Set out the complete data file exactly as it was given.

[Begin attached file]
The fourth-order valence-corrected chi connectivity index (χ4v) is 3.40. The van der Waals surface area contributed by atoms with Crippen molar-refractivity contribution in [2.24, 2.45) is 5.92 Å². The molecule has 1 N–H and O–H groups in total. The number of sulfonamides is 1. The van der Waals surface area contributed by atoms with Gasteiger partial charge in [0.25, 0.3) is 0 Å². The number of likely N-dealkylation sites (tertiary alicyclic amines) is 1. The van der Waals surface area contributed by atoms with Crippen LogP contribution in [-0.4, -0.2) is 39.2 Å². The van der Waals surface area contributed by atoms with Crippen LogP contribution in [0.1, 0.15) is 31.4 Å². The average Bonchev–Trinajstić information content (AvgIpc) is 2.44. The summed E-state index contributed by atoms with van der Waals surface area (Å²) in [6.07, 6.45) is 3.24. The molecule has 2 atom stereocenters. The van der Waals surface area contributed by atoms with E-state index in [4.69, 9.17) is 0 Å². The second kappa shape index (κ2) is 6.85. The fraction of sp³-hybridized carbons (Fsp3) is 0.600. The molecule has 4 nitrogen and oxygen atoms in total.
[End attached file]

The fourth-order valence-corrected chi connectivity index (χ4v) is 3.40. The van der Waals surface area contributed by atoms with Crippen molar-refractivity contribution in [2.24, 2.45) is 5.92 Å². The molecule has 1 N–H and O–H groups in total. The number of sulfonamides is 1. The van der Waals surface area contributed by atoms with Gasteiger partial charge in [0.25, 0.3) is 0 Å². The number of likely N-dealkylation sites (tertiary alicyclic amines) is 1. The van der Waals surface area contributed by atoms with Crippen LogP contribution in [-0.4, -0.2) is 39.2 Å². The van der Waals surface area contributed by atoms with Crippen LogP contribution in [0.1, 0.15) is 31.4 Å². The average Bonchev–Trinajstić information content (AvgIpc) is 2.44. The summed E-state index contributed by atoms with van der Waals surface area (Å²) in [6.07, 6.45) is 3.24. The molecule has 2 atom stereocenters. The van der Waals surface area contributed by atoms with E-state index in [4.69, 9.17) is 0 Å². The second kappa shape index (κ2) is 6.85. The fraction of sp³-hybridized carbons (Fsp3) is 0.600. The molecule has 4 nitrogen and oxygen atoms in total.